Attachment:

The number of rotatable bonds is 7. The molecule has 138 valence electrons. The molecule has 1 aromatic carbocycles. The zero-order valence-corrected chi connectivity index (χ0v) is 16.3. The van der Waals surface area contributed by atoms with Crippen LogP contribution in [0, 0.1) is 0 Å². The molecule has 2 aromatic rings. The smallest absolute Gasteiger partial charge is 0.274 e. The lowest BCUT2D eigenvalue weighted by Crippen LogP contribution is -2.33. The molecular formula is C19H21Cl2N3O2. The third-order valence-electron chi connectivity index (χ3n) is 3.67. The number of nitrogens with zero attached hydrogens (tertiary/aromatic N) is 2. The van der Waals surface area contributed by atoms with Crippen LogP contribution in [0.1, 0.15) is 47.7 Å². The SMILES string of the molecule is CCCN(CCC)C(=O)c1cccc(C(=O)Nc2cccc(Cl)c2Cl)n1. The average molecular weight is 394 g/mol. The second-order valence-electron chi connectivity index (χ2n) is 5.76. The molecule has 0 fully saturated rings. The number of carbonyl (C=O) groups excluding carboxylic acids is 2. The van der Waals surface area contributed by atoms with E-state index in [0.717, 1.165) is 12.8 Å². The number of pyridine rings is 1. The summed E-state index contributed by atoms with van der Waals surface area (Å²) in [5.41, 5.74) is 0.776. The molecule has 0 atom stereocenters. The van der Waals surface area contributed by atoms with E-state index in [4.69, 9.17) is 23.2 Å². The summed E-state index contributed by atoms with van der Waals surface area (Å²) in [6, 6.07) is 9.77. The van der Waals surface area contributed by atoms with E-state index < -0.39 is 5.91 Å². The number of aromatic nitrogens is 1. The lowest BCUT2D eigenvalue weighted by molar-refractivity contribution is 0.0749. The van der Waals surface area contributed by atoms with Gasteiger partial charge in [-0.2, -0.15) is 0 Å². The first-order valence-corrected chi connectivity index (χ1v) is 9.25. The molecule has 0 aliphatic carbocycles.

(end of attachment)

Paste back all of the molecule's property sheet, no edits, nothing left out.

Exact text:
The number of rotatable bonds is 7. The molecule has 138 valence electrons. The molecule has 1 aromatic carbocycles. The zero-order valence-corrected chi connectivity index (χ0v) is 16.3. The van der Waals surface area contributed by atoms with Crippen LogP contribution in [0, 0.1) is 0 Å². The molecule has 2 aromatic rings. The smallest absolute Gasteiger partial charge is 0.274 e. The lowest BCUT2D eigenvalue weighted by Crippen LogP contribution is -2.33. The molecular formula is C19H21Cl2N3O2. The third-order valence-electron chi connectivity index (χ3n) is 3.67. The number of nitrogens with zero attached hydrogens (tertiary/aromatic N) is 2. The van der Waals surface area contributed by atoms with Crippen LogP contribution in [0.1, 0.15) is 47.7 Å². The SMILES string of the molecule is CCCN(CCC)C(=O)c1cccc(C(=O)Nc2cccc(Cl)c2Cl)n1. The average molecular weight is 394 g/mol. The second-order valence-electron chi connectivity index (χ2n) is 5.76. The molecule has 0 fully saturated rings. The number of carbonyl (C=O) groups excluding carboxylic acids is 2. The van der Waals surface area contributed by atoms with E-state index in [0.717, 1.165) is 12.8 Å². The number of pyridine rings is 1. The summed E-state index contributed by atoms with van der Waals surface area (Å²) in [5.41, 5.74) is 0.776. The molecule has 0 atom stereocenters. The van der Waals surface area contributed by atoms with E-state index in [4.69, 9.17) is 23.2 Å². The summed E-state index contributed by atoms with van der Waals surface area (Å²) in [6, 6.07) is 9.77. The van der Waals surface area contributed by atoms with E-state index < -0.39 is 5.91 Å². The number of aromatic nitrogens is 1. The lowest BCUT2D eigenvalue weighted by molar-refractivity contribution is 0.0749. The van der Waals surface area contributed by atoms with Gasteiger partial charge in [-0.2, -0.15) is 0 Å². The first-order valence-corrected chi connectivity index (χ1v) is 9.25. The molecule has 0 aliphatic carbocycles.